NATO announced plans Wednesday for a commitment to create a rapid response cyber force and to bolster military partnerships with civil society and industry to respond to cyber threats.
Coming on the heels of a meeting that included leaders from all 30 allied countries, the Madrid summit declaration also said NATO will do more to support Ukraine’s cyber resilience and defense against Russia while also focusing on China as a long-term and mounting cyberthreat.
“We are confronted by cyber, space, and hybrid and other asymmetric threats, and by the malicious use of emerging and disruptive technologies,” the declaration said. “We face systemic competition from those, including the People’s Republic of China, who challenge our interests, security, and values and seek to undermine the rules-based international order.”
The declaration’s mention of more military collaboration with industry is critical, said Jim Lewis, who directs the Strategic Technologies Program at the Center for Strategic and International Studies.
“Paragraph 10 is the key, since it announces more civil-military cooperation and a rapid reaction force – these were the crucial elements of Ukraine’s successful cyber defense,” said Lewis, who was previously rapporteur and senior adviser for four U.N. Groups of Governmental Experts on Information Security.
Cooperation is a regular theme of the document.
“We will significantly strengthen our cyber defenses through enhanced civil-military cooperation,” the declaration says. “We will also expand partnership with industry. Allies have decided, on a voluntary basis and using national assets, to build and exercise a virtual rapid response cyber capability to respond to significant malicious cyber activities.”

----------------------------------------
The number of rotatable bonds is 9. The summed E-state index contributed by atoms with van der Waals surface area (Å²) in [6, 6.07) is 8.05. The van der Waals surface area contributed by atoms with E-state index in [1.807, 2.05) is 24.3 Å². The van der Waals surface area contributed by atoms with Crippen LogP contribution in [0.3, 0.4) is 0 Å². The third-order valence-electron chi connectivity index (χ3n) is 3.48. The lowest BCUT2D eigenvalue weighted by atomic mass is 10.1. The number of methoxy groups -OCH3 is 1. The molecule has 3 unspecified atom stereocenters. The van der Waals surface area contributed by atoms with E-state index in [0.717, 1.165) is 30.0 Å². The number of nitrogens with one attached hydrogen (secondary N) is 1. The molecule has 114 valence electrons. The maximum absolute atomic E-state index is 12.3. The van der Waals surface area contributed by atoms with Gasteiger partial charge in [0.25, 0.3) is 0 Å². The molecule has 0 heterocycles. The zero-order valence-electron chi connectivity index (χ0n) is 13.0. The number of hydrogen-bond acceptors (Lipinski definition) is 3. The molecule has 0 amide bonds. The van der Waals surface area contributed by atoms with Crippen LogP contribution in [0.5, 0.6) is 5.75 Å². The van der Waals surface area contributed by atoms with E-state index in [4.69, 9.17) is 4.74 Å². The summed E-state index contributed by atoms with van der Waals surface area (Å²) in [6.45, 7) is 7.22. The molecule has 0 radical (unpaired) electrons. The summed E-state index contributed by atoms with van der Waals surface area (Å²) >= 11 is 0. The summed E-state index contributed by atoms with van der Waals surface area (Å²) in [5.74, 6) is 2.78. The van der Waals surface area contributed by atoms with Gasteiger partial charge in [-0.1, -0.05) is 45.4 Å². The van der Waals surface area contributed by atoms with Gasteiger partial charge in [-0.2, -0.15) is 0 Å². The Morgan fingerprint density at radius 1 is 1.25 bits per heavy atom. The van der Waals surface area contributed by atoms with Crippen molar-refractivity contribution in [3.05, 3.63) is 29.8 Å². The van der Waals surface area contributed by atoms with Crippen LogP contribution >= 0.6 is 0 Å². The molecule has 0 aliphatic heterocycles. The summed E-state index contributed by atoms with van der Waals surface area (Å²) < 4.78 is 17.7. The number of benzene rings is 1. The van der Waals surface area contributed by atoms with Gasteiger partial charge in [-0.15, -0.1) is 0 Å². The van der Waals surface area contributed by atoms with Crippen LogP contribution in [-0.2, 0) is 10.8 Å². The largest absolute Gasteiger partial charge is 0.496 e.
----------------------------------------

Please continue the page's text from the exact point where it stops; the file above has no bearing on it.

The declaration is a departure from past iterations which have tended to rely on “routine ‘we are concerned about cyber’ add on statements” instead of the substantive focus in the declaration released Wednesday, said Mark Montgomery, senior director of the Center on Cyber and Technology Innovation at the Foundation for Defense of Democracies and the former executive director of the Cyberspace Solarium Commission.
Montgomery said the declaration’s increased commitment of cyberdefense support to maintain the resilience of Ukrainian critical infrastructure is significant “since the Russian cyberattacks on Ukraine are persistent and could more effectively impact Ukraine without western support.”
He also said he is heartened to see the alliance confirm the “importance of standing up to China in the gray zone as a unified group, confronting Chinese competition in cyber, information operations and other emerging technologies.” Montgomery noted that several Eastern European countries have contended with “the wrath” of the Chinese in the cyber domain.
The declaration couches its cybersecurity recommendations in what it calls a “radically changed security environment.” A “new baseline” for the alliance’s defense will rely on what the declaration refers to as a 360-degree approach, “across the land, air, maritime, cyber, and space domains, and against all threats and challenges.”
The tone of the declaration is significant for its enhanced focus on cybersecurity, said Chris Painter, the former top cyber official in the President Barack Obama’s State Department.
“Cyber is now part and parcel of both the threat and the response that NATO is looking at — it’s no longer some foreign object,” Painter said. “It is something that they have been building steadily since [the] Lisbon [NATO summit] many years ago, and it’s become more and more prominent as time goes on. And that’s appropriate.”